folly

folly
/fol"ee/, n., pl. follies for 2-6.
1. the state or quality of being foolish; lack of understanding or sense.
2. a foolish action, practice, idea, etc.; absurdity: the folly of performing without a rehearsal.
3. a costly and foolish undertaking; unwise investment or expenditure.
4. Archit. a whimsical or extravagant structure built to serve as a conversation piece, lend interest to a view, commemorate a person or event, etc.: found esp. in England in the 18th century.
5. follies, a theatrical revue.
6. Obs. wickedness; wantonness.
[1175-1225; ME folie < OF, deriv. of fol, fou foolish, mad. See FOOL1]
Syn. 2. imprudence, rashness, mistake, foolishness, indiscretion, injudiciousness; madness, lunacy.

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In architecture, an eccentric, generally nonfunctional (and often deliberately unfinished) structure erected to enhance a romantic landscape.

Follies were particularly in vogue in England in the 18th and early 19th century. They might resemble medieval towers, ruined castles overgrown with vines, or crumbling Classical temples complete with fallen, eroded columns. In the U.S., the term has been applied to ornate gazebos. It may also be applied to any unusual building that is extravagant or whimsical in style.

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 (from French folie, “foolishness”), also called Eyecatcher, in architecture, a costly, generally nonfunctional building that was erected to enhance a natural landscape. Follies first gained popularity in England, and they were particularly in vogue during the 18th and early 19th centuries, when landscape design was dominated by the tenets of Romanticism (q.v.). Thus, depending on the designer's or owner's tastes, a folly might be constructed to resemble a medieval tower, a ruined castle overgrown with vines, or a crumbling Classical temple complete with fallen, eroded columns.

      During this period in landscape design, much care was taken to emphasize the landscape's pictorial qualities, such that a distinct foreground, middle ground, and background could be perceived; to suit the general design purposes, follies were usually built on a much smaller scale than the buildings they imitated. Though follies were sometimes used as pavilions, they were typically built for visual effect alone, and, with other deliberately wrought effects—such as simulated grottoes and rocky chasms—they were intended to improve or complete the natural setting.

      In the United States, the term folly has also been applied to ornate gazebos (gazebo) or garden pavilions.

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Universalium. 2010.

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  • Folly — ist der Name von Anne Laure Folly Filmemacherin Geografisches Folly Island Inseln Folly Beach Stadt in den USA Le Folly Berg in Frankreich Filmtitel Dead Man s Folly Mit Folly wird auch eine Gartenstaffage bezeichnet, siehe Folly (Gartenkunst) …   Deutsch Wikipedia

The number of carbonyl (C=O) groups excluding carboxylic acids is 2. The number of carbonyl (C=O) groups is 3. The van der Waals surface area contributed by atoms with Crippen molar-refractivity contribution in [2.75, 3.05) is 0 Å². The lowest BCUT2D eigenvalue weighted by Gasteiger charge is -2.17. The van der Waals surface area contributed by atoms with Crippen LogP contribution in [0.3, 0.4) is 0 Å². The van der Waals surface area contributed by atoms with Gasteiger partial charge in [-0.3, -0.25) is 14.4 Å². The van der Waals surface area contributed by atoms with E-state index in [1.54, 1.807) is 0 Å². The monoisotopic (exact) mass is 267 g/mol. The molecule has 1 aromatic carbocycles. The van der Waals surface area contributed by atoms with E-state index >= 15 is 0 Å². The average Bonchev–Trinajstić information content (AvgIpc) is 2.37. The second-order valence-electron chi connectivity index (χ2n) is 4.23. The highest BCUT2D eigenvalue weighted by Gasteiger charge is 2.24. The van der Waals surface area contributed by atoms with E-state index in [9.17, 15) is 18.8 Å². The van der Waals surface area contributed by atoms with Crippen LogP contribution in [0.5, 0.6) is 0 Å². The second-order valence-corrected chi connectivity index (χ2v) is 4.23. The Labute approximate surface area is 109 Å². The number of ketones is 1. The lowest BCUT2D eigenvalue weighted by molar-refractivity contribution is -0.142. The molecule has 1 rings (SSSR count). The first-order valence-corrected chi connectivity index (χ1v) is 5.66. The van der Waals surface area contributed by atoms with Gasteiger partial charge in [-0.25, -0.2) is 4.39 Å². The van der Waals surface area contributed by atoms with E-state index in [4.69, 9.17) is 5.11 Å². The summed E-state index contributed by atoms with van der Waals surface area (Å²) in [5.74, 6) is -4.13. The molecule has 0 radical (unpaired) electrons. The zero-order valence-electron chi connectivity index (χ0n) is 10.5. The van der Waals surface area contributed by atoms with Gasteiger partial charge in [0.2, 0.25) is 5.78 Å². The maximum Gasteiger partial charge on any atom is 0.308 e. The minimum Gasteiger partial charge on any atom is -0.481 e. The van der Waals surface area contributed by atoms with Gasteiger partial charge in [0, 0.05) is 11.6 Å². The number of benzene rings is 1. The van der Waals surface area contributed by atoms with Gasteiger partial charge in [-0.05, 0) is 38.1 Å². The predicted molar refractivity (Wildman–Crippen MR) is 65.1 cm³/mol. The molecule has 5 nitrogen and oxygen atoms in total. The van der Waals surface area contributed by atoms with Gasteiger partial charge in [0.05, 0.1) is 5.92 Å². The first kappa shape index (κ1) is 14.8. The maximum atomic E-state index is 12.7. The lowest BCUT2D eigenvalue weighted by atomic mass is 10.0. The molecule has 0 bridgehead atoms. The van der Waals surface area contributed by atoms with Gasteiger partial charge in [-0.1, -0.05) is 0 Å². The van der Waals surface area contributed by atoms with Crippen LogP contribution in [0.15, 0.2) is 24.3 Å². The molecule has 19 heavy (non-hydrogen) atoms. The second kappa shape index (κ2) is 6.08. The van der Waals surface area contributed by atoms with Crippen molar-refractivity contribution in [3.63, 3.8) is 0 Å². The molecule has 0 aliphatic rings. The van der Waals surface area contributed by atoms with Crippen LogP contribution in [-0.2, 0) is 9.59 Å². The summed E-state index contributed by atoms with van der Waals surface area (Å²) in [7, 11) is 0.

• Folly — Fol ly, n.; pl. {Follies}. [OE. folie, foli, F. folie, fr. fol, fou, foolish, mad. See {Fool}.] 1. The state of being foolish; want of good sense; levity, weakness, or derangement of mind. [1913 Webster] 2. A foolish act; an inconsiderate or… …   The Collaborative International Dictionary of English

  • folly — (n.) early 13c., mental weakness; unwise conduct (in M.E. including wickedness, lwedness, madness), from O.Fr. folie (12c.) folly, madness, stupidity, from fol (see FOOL (Cf. fool)). Sense of costly structure considered to have shown folly in the …   Etymology dictionary

  • folly — index abortion (fiasco), inexpedience, lunacy Burton s Legal Thesaurus. William C. Burton. 2006 …   Law dictionary

  • folly — [n] nonsense, ridiculous idea absurdity, craziness, daftness, dottiness, dumb thing to do*, dumb trick*, fatuity, foolishness, idiocy, imbecility, impracticality, imprudence, inadvisability, inanity, indiscretion, irrationality, lunacy, madness,… …   New thesaurus

  • folly — ► NOUN (pl. follies) 1) foolishness. 2) a foolish act or idea. 3) an ornamental building with no practical purpose, especially a tower or mock Gothic ruin. ORIGIN Old French folie madness …   English terms dictionary

  • folly — [fäl′ē] n. pl. follies [ME folie < OFr < fol: see FOOL1] 1. a lack of understanding, sense, or rational conduct; foolishness 2. any foolish action or belief 3. any foolish and useless but expensive undertaking 4 …   English World dictionary

  • Folly — In architecture, a folly is a building constructed strictly as a decoration, having none of the usual purposes of housing or sheltering associated with a conventional structure. They originated as decorative accents in parks and estates. Folly is …   Wikipedia

  • folly — noun ADJECTIVE ▪ pure, sheer ▪ ultimate ▪ youthful ▪ human ▪ economic, political …   Collocations dictionary

  • folly — UK [ˈfɒlɪ] / US [ˈfɑlɪ] noun Word forms folly : singular folly plural follies 1) [countable/uncountable] formal a way of thinking or behaving that is stupid and careless, and likely to have bad results The judge described the incident as an act… …   English dictionary

  • folly — fol|ly [ fali ] noun 1. ) count or uncount a way of thinking or behaving that is stupid and careless, and likely to have bad results: The judge described the incident as an act of folly. it is folly to do something: It is absolute folly to go… …   Usage of the words and phrases in modern English

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